FREEDOM AND SAFETY
In our roles as academics, young people knock on our doors almost every day. They are typically ambitious, bright and hard-working. They have a broad network of friends, and most come from supportive families. Yet no matter how well-adjusted they can appear, we are finding that our students are increasingly likely to seek our support for mental health issues, as well as academic ones.
We are not alone in observing this trend. Student mental illness on UK campuses is at record highs. And right across the globe, young people are reporting to clinicians at unprecedented levels with depression, anxiety and suicidal thoughts.
One possible reason for this is that across the US, Canada and the UK, today’s young people are the first generation to grow up in a society based on the principles of neoliberalism championed by the leaders of the late 20th century – Ronald Reagan, Brian Mulroney and Margaret Thatcher respectively. Over the last 50 years, communal interest and civic responsibility have been progressively eroded, replaced by a focus on self-interest and competition in a supposedly free and open market place.
In this new market-based society, young people are evaluated in a host of new ways. Social media, school and university testing and job performance assessments mean young people can be sifted, sorted and ranked by peers, teachers and employers. If young people rank poorly, the logic of our market-based society dictates that they are less deserving – that their inferiority reflects some personal weakness or flaw.
There is, then, enormous pressure on young people to demonstrate their value and outperform their peers. And there is evidence that they are struggling to cope. In particular, emerging epidemics of serious mental illnesses speak to the negative effects of this market-based society, and a culture which is fundamentally changing the way young people think about themselves and others.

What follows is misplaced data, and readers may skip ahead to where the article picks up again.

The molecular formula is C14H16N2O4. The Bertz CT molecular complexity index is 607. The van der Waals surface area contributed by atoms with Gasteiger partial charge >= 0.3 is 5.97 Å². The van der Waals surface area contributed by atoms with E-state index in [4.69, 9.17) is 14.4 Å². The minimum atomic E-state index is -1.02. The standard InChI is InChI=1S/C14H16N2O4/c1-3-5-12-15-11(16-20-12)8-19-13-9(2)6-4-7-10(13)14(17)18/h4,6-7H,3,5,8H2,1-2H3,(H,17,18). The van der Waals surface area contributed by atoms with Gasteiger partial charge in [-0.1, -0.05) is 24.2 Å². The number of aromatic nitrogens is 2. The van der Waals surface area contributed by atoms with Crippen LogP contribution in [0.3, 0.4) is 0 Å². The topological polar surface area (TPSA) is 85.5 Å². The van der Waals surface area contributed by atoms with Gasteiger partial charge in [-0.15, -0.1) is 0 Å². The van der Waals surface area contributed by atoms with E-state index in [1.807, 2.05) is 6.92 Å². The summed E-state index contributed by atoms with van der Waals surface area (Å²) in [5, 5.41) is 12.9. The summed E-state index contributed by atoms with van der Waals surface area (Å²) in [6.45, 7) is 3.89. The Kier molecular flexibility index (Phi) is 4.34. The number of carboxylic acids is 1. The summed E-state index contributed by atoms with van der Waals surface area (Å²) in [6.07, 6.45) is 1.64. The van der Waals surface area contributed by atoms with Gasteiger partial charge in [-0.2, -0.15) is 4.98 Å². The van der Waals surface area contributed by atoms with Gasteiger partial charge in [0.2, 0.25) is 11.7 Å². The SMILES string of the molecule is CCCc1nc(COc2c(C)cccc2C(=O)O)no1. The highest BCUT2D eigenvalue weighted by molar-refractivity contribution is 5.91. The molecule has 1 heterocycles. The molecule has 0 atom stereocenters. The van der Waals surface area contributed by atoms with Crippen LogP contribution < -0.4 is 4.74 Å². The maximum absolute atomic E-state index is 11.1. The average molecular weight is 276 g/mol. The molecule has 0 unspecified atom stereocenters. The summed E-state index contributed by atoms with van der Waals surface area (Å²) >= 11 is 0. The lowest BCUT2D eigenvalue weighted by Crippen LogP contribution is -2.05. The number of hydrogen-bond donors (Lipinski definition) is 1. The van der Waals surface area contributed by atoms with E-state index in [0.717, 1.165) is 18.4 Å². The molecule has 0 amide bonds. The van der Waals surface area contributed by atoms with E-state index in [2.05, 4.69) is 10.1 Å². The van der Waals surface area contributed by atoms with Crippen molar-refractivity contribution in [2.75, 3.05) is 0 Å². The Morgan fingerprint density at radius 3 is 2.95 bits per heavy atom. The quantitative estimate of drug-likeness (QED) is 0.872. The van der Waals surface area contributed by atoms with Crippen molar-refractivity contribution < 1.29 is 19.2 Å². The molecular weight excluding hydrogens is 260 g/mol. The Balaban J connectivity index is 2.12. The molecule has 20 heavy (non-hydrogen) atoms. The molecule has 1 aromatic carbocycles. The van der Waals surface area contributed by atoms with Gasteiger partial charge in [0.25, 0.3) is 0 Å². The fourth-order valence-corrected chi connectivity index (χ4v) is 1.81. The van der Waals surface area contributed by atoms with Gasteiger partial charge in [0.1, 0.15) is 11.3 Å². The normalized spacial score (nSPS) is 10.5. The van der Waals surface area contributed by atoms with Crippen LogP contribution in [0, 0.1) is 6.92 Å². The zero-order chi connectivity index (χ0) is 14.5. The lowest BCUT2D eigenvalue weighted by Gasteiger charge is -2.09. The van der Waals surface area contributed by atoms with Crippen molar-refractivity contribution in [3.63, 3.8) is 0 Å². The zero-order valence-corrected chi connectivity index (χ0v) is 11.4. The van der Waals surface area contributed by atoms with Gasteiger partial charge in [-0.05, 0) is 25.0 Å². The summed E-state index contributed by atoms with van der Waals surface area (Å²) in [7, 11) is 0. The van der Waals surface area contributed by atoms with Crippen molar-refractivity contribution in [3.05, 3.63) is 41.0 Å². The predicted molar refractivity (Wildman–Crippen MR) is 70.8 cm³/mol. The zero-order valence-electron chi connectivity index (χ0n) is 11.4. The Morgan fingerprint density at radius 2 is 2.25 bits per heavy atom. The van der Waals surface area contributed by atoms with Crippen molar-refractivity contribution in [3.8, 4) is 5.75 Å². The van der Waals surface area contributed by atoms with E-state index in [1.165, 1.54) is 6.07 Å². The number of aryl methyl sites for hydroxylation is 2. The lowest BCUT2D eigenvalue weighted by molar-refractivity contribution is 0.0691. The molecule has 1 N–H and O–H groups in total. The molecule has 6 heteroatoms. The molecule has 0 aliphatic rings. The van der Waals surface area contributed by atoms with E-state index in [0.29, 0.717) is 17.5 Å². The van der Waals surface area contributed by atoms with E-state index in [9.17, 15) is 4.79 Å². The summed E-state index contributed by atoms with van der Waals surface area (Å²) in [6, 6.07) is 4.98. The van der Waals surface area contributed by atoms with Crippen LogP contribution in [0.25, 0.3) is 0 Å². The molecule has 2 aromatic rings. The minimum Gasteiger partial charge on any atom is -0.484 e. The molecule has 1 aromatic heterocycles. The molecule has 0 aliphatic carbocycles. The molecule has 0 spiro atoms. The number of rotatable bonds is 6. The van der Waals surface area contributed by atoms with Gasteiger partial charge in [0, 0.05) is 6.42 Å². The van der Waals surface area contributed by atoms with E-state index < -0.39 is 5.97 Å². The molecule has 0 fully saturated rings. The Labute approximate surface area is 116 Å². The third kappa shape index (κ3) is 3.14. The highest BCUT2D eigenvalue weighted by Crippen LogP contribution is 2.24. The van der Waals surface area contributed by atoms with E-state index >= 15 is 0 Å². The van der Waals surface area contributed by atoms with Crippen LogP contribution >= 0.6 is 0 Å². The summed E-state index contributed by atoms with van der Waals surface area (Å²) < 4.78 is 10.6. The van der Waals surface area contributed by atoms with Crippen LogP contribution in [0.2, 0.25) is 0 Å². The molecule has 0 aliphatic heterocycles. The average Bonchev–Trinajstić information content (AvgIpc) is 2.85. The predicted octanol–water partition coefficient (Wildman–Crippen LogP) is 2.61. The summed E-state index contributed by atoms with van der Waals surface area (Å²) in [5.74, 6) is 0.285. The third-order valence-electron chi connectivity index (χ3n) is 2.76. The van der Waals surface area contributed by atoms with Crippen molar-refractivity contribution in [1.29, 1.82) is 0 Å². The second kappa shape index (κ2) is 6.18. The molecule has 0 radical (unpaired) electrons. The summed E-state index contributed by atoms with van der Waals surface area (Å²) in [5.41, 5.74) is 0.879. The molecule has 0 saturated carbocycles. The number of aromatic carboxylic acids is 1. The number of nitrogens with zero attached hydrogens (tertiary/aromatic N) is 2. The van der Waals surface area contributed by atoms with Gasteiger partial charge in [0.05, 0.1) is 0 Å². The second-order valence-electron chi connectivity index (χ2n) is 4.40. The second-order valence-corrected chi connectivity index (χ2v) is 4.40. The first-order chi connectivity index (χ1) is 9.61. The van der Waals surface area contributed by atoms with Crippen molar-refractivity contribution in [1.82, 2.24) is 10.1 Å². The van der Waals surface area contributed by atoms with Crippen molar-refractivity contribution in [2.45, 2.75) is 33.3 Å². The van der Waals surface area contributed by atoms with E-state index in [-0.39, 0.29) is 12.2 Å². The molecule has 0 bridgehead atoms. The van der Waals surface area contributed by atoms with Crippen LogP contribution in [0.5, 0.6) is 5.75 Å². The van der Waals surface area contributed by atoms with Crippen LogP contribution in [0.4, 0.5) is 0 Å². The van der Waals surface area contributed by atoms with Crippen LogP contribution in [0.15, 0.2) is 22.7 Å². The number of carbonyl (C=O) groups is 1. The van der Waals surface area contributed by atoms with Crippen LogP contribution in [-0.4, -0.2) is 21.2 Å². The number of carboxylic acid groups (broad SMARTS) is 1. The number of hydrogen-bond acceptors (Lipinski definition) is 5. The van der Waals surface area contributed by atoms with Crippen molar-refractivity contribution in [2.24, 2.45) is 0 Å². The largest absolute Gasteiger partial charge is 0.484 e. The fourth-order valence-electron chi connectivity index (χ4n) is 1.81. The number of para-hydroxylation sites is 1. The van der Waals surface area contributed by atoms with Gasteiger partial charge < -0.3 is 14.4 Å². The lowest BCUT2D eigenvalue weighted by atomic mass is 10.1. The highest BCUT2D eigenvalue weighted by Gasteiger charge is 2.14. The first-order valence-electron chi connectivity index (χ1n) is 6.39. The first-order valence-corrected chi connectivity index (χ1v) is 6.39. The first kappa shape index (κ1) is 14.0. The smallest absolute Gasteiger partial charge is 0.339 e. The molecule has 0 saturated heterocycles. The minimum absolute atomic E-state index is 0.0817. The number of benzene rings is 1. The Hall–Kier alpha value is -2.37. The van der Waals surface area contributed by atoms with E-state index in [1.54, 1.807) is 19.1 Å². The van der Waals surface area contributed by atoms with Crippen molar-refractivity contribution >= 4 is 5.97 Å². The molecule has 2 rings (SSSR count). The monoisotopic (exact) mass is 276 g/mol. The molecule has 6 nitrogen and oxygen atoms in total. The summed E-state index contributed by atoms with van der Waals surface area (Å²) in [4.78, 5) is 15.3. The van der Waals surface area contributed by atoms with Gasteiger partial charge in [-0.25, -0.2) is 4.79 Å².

Leading psychologists, Paul Hewitt and Gordon Flett have suggested that one of the ways in which younger people are acting differently to their older peers is by showing a greater tendency toward perfectionism.
Broadly speaking, perfectionism is an irrational desire for flawlessness, combined with harsh self-criticism. But on a deeper level, what sets a perfectionist apart from someone who is simply diligent or hard-working is a single-minded need to correct their own imperfections.
Perfectionists need to be told that they have achieved the best possible outcomes, whether that’s through scores and metrics, or other peoples’ approval. When this need is not met, they experience psychological turmoil, because they equate mistakes and failure to inner weakness and unworthiness.
We recently published a study in the Psychological Bulletin, which shows that levels of perfectionism have risen significantly among young people since 1989. We think that this may, at least in part, be a symptom of the way that young people are attempting to feel safe, connect with others and find self-worth within market-based, neoliberal societies.
Irrational ideals of the perfect self have become desirable – even necessary – in a world where performance, status and image define a person’s usefulness and value. You don’t need to look far to find examples; corporations and their marketers offer all manner of cosmetic and material solutions for the flawed consumer. Meanwhile, Facebook, Instagram and Snapchat provide platforms to exchange curations of the perfect version of oneself and lifestyle with others.
This is a culture which preys on insecurities and amplifies imperfection, impelling young people to focus on their personal deficiencies. As a result, some young people brood chronically about how they should behave, how they should look, or what they should own. Essentially, agitating to perfect themselves and their lives.
We feel a deep sense of sympathy with our students’ struggles. For the first time on record, young people are expected to be materially less well-off in adulthood than their parents. And it’s not just their material well-being that’s at stake – their mental and physical well-being is threatened by this hidden epidemic of perfectionism.
It’s time for organisations such as schools and universities, as well as the politicians and civil servants who help to shape the way these organisations operate, to take steps to safeguard the welfare of young people. They must resist marketised forms of competition, at the expense of young people’s mental health. They should teach the importance of compassion over competition. If they do not, the rise of perfectionism – and its association with serious mental illness – is likely to continue unabated.